Do German Ferrets Have Different Digestive Tracts?

A ferret owner with two baby German ferrets wonders if they really need fruit and cooked vegetables.

Q: I am the caretaker of three ferrets. Wednesday is our older male. He took it hard when our other male ferret died recently, so I got a couple of German cinnamon kits in need of homes from a local rescue. Sugar is the girl and Cosmo is the boy. The rescue home is also a breeder’s home. The kits were born in early April a couple of days apart. I was told that they are brother and sister. Is this possible if they were born two days apart? The Germans are stockier and will be larger than the American sable, but is there a digestive tract difference? The woman at the rescue home said that they like and should have some fruit and cooked veggies in their diet. Not a lot, but a little each day. I can find nothing to back this up. Can you help me with this diet dilemma? In what ways are they different?

A: It is highly unlikely they were born a couple of days apart, but odd births like that can happen.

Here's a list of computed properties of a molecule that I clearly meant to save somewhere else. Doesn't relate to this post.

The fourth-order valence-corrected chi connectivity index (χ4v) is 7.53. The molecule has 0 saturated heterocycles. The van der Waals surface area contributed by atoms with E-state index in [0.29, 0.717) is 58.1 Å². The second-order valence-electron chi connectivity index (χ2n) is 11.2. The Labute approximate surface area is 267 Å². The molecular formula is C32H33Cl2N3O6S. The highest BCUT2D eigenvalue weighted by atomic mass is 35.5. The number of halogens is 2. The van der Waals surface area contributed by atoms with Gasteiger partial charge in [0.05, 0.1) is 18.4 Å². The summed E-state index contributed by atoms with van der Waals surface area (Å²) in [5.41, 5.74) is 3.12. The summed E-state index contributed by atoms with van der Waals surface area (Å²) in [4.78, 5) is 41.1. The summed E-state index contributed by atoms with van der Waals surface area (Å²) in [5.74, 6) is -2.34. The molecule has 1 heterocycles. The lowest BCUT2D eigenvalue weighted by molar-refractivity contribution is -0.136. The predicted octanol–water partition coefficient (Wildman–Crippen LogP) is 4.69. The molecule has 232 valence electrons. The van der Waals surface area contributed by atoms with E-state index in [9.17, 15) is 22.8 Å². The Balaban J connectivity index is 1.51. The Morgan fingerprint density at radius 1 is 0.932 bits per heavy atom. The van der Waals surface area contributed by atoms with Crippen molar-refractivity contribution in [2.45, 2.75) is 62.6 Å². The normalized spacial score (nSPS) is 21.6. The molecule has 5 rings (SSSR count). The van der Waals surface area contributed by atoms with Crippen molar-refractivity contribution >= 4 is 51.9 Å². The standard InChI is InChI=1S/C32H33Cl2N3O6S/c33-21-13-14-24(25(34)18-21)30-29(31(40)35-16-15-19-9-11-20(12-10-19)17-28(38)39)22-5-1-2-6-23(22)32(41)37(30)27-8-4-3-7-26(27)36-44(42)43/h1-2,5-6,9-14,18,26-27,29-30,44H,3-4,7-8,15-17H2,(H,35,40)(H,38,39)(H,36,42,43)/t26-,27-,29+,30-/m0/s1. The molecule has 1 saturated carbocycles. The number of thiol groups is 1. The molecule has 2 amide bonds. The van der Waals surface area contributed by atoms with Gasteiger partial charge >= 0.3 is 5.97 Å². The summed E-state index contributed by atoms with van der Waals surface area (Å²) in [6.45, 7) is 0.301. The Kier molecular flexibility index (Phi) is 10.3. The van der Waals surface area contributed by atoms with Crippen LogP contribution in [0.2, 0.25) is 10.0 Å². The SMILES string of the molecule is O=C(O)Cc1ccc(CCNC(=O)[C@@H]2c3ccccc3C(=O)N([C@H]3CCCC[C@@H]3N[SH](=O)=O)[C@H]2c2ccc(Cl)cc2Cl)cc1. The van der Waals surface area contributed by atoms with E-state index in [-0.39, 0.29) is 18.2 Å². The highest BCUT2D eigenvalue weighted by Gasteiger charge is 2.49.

Although some breeding lines of ferrets may be larger and stockier than other lines, internally all pet ferrets are the same. The gastrointestinal tract is the same in all pet ferrets because they are all the same species of ferret. Commercial ferret food that is available today is excellent and balanced for pet ferrets. If you start to supplement that diet with vegetables and fruit (not necessarily part of a normal ferret diet) you can throw off your pet’s dietary balance. If that happens, essential nutrients may not be eaten by your ferret. I would advise against supplementing the diet with fruit and vegetables because German ferrets are no different than other pet ferrets.

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